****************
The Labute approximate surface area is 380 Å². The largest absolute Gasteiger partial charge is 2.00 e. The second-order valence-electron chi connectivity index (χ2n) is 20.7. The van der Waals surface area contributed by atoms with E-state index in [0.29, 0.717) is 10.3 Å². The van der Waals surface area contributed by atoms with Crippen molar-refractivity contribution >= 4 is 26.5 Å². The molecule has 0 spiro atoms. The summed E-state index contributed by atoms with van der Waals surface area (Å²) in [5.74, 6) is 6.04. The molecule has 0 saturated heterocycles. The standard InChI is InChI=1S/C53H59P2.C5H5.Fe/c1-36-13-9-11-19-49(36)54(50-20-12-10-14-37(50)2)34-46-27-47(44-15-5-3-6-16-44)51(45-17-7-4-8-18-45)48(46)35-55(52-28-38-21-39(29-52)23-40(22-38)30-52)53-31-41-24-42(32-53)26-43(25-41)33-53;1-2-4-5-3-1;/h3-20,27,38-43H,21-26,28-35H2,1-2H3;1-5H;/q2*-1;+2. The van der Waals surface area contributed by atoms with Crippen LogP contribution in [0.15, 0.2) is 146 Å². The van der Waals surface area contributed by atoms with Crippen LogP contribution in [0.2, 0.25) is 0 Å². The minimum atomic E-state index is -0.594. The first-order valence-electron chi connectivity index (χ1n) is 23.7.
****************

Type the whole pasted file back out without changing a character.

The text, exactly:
The Labute approximate surface area is 380 Å². The largest absolute Gasteiger partial charge is 2.00 e. The second-order valence-electron chi connectivity index (χ2n) is 20.7. The van der Waals surface area contributed by atoms with E-state index in [0.29, 0.717) is 10.3 Å². The van der Waals surface area contributed by atoms with Crippen molar-refractivity contribution >= 4 is 26.5 Å². The molecule has 0 spiro atoms. The summed E-state index contributed by atoms with van der Waals surface area (Å²) in [5.74, 6) is 6.04. The molecule has 0 saturated heterocycles. The standard InChI is InChI=1S/C53H59P2.C5H5.Fe/c1-36-13-9-11-19-49(36)54(50-20-12-10-14-37(50)2)34-46-27-47(44-15-5-3-6-16-44)51(45-17-7-4-8-18-45)48(46)35-55(52-28-38-21-39(29-52)23-40(22-38)30-52)53-31-41-24-42(32-53)26-43(25-41)33-53;1-2-4-5-3-1;/h3-20,27,38-43H,21-26,28-35H2,1-2H3;1-5H;/q2*-1;+2. The van der Waals surface area contributed by atoms with Crippen LogP contribution in [0.15, 0.2) is 146 Å². The van der Waals surface area contributed by atoms with Crippen LogP contribution in [0.2, 0.25) is 0 Å². The minimum atomic E-state index is -0.594. The first-order valence-electron chi connectivity index (χ1n) is 23.7.